Virtual reality is another big theme here with all sorts of VR headsets on show. This one combines the real and virtual worlds so you can see your fingers and use them to spin the Earth around.
Of course, it is all very well having these wonderful new gadgets but they all need power. My phone’s down at 7% right now and anyone with a smartphone knows it is very hard to get through the day without a charge but one British firm thinks it’s got the answer.
Intelligent Energy is developing fuel cells to power all sorts of devices. This prototype is for a smartphone and keeps it charged for a week. It’s bulky now but could be built into the phone one day, and the firm says visitors to the show could see a big change for the better.
Well, they will never have to plug into the wall once. They will have a device that will be charged and powered for the whole week while they are here at CES.
And you… you're saying that’s a realistic prospect within the next five years?
Yeah. most definitely, it is an inevitability.
This electric concept car, developed by a Californian firm with Chinese money, is one product that will never go on sale, but at this show, motoring is yet another industry that the technology firms think they can transform.
Rory Cellan-Jones, BBC News, Las Vegas.

1 seven thousand people
2 there is no keyboard or screen 
3 by acting as a night watchman
4 7%
5 for one week

miércoles, 23 de noviembre de 2016

Talking point: Education

This week's talking point is education. Before getting together with the members of your conversation group, go over the questions below so that ideas come to mind more easily the day you get together with your friends and you can work out vocabulary problems beforehand.

Look at the photo and describe what you can see.
Are there any similarities between the classroom and any classrooms you have studied in?
How has education changed over recent years?
Do you think these changes have been for the better or for the worse? Why?

Read these sentences connected to education. How many of them can you use to describe schools and universities you know or you have heard of?

1 It's a bilingual school, so some subjects like PE and science are taught in English.
2 It's very traditional. Pupils wear uniforms and there's very strict discipline.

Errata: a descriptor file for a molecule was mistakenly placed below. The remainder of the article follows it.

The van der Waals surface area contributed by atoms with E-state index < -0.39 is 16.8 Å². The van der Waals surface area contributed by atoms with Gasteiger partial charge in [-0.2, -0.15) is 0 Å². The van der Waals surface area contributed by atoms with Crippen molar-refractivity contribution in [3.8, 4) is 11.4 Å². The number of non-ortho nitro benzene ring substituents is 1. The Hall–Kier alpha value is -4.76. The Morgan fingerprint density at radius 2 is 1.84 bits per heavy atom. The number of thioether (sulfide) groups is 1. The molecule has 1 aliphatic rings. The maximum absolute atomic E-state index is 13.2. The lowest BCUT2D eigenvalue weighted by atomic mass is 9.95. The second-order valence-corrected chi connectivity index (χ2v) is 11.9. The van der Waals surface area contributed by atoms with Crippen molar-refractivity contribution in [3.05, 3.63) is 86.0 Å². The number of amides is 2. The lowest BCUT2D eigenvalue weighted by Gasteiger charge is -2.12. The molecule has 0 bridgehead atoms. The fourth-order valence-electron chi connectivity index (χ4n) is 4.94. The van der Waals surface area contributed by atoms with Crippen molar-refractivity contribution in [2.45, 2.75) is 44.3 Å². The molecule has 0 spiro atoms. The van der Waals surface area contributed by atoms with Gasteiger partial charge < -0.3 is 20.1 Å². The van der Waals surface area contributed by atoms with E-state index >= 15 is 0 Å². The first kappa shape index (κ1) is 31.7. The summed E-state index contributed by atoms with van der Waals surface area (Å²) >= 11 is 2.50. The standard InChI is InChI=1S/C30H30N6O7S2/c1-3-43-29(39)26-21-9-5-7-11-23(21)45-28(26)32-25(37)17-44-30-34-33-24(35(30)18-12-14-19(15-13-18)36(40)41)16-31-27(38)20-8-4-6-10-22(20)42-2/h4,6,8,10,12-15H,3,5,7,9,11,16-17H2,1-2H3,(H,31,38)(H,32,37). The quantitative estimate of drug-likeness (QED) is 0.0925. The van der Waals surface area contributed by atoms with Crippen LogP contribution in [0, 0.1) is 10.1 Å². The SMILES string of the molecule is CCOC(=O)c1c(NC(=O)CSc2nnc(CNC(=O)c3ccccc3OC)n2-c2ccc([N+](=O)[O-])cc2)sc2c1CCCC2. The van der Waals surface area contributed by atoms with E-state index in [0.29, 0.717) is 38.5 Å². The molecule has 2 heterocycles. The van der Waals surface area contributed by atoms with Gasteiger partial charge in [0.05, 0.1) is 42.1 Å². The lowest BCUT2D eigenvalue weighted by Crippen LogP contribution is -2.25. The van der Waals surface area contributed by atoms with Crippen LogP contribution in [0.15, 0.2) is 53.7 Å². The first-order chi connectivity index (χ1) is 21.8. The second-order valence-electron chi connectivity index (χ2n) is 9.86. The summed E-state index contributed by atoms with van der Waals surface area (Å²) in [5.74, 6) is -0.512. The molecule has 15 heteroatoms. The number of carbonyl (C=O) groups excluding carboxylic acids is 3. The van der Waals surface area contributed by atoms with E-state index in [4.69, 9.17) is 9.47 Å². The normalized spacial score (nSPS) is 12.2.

3 It has a big Master's programme that attracts a lot of international students.
4 It has a very good academic reputation. They really push pupils to achieve high marks.
5 It's difficult to get into because the entry requirements are very high, especially for Medicine.
6 It's in a rough area, so they have to deal with quite a few social problems.
7 Lectures are very crowded. and research facilities are a bit limited.
8 They have some alternative approaches to teaching and learning, which the headteacher introduced.
9 The school fees are so high that only wealthy families can afford to send their children there.

Look at the rules below connected to education from around the world. Discuss the questions.
Do you have any of these rules or similar ones in your country?
Which rules do you think are good/bad? Why?
Why do you think these rules were introduced?
What results might these rules cause?
Do you think any of these rules should be introduced (or reversed) in your country? Why?
  • In the UK, if a child skips school, the parents can be fined.
  • In Italy, if you fail three or more subjects, you have to repeat the whole year.
  • In some states in the USA, teachers get increased pay if their students get good exam results.
  • In China, you can't graduate (whatever the degree) unless you pass an English test.
  • In Canada, in some academic jobs you can't ever be fired unless you break a law.
To illustrate the topic you can watch this short film on Durham school.

martes, 22 de noviembre de 2016

Tiger Woods on his comeback and his one regret